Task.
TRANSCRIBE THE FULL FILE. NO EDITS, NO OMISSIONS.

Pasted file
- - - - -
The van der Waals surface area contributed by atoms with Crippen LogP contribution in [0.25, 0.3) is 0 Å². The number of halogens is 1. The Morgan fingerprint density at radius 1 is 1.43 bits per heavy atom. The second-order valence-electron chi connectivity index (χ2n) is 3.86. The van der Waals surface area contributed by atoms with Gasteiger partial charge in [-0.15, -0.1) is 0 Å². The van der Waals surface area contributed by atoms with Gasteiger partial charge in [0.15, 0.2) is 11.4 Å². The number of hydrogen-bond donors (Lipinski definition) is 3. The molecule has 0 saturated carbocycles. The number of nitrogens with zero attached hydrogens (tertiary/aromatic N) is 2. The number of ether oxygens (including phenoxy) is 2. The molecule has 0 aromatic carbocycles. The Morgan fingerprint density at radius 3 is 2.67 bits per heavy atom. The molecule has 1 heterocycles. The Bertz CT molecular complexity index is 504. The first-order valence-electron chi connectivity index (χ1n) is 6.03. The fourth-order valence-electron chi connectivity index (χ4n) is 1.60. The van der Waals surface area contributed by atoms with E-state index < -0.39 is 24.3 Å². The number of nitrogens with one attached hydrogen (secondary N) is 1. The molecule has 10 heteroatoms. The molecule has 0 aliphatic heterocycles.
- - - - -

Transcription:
The van der Waals surface area contributed by atoms with Crippen LogP contribution in [0.25, 0.3) is 0 Å². The number of halogens is 1. The Morgan fingerprint density at radius 1 is 1.43 bits per heavy atom. The second-order valence-electron chi connectivity index (χ2n) is 3.86. The van der Waals surface area contributed by atoms with Gasteiger partial charge in [-0.15, -0.1) is 0 Å². The van der Waals surface area contributed by atoms with Gasteiger partial charge in [0.15, 0.2) is 11.4 Å². The number of hydrogen-bond donors (Lipinski definition) is 3. The molecule has 0 saturated carbocycles. The number of nitrogens with zero attached hydrogens (tertiary/aromatic N) is 2. The number of ether oxygens (including phenoxy) is 2. The molecule has 0 aromatic carbocycles. The Morgan fingerprint density at radius 3 is 2.67 bits per heavy atom. The molecule has 1 heterocycles. The Bertz CT molecular complexity index is 504. The first-order valence-electron chi connectivity index (χ1n) is 6.03. The fourth-order valence-electron chi connectivity index (χ4n) is 1.60. The van der Waals surface area contributed by atoms with E-state index < -0.39 is 24.3 Å². The number of nitrogens with one attached hydrogen (secondary N) is 1. The molecule has 10 heteroatoms. The molecule has 0 aliphatic heterocycles.